A new year means a new opportunity to put into practice all those good habits you keep promising to stick to — like keeping a journal, for instance. Journalling has actually been proven to do wonders for your health, and it can keep your creative juices flowing too, as well as giving you an archive of memories to look back on. Here are the best mobile apps for getting your thoughts down.
1) Day One
Perhaps the most high-profile journalling app out there right now, Day One has grown from very simple and minimalist beginnings to offer a host of features today: cloud-based back up and syncing, IFTTT support, private-key encryption, and Markdown compatibility.
Everything that made Day One such a hit in the first place is still here, including a gorgeous-looking interface, options to auto-capture weather and location data, and post categories, plus support for photos and maps, and there’s also a Mac app to make use of.
£3.99 for iOS
Journey is a fantastic-looking diary app for Android (and Android Wear) that you can also get at from desktop and laptop computers thanks to their own apps. Photos, locations, memories and more can be recorded for posterity, and everything’s intuitively laid out.
The extras you can get as in-app purchases include a night mode and Markdown support, but there’s more than enough here for free users too, including automatic weather logging. Perhaps the closest thing you can get to Day One if you’re on an Android device.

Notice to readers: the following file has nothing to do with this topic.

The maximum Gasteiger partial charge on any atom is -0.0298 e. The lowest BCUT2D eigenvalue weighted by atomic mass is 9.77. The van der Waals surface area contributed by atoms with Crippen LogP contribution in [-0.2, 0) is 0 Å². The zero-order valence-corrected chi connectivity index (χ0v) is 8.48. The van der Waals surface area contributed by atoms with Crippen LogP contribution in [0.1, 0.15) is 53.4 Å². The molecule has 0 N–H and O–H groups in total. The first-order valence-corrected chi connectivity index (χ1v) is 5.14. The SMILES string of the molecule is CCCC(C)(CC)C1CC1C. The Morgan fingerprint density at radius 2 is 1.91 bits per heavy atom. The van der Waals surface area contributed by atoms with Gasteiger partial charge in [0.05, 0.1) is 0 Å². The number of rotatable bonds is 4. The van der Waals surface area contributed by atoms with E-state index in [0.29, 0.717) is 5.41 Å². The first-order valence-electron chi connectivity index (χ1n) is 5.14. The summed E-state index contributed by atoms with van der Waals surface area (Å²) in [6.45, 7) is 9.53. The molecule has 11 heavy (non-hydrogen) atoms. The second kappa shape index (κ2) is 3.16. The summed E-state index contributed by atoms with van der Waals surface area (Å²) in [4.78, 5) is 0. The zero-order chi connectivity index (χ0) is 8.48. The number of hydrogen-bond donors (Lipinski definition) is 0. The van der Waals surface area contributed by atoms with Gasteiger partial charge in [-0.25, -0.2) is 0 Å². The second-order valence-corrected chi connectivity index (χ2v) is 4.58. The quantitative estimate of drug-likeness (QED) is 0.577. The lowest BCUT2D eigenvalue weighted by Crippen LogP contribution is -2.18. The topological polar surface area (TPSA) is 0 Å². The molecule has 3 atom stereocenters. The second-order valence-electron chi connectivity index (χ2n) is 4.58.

Free for Android
Momento takes a more automated approach to daily journalling, so it’s suitable if you’d rather have a log of what you were up to, rather than a place to express your deepest thoughts and feelings — although there is the opportunity to do that, should you want to.
It’s able to pull in posts from your social networks as well as photos and videos from your phone, so it’s a good option if a lot of your life is on Twitter or Facebook anyway. Some pro features, including an app lock and extra social network features, require in-app purchases.
Free for iOS
Few journalling apps are as comprehensive and feature-packed as Penzu, and the Android and iOS apps are complemented by a web interface you can log into from anywhere. Extra features, like advanced security and additional customisations, are available for a fee.
All the basic stuff is free though, letting you jot down thoughts, attach photos, sort posts into categories and more besides. You can password-protect your journal if you want to and the apps work offline too, which is handy if you’re trekking through the wilderness.
Like Penzu, Diaro works across Android, iOS and the web, so it’s suitable for those of you who spend a lot of time hopping between devices. While it lacks some of the features and aesthetic appeal of some of its rivals, it’s got everything you need to get journalling.
Of particular note is the speedy search function — helping you pull up memories and nostalgia in a snap — and the option to sort posts via folder or tag. Dropbox syncing support is included as an in-app purchase which also removes the advert embeds.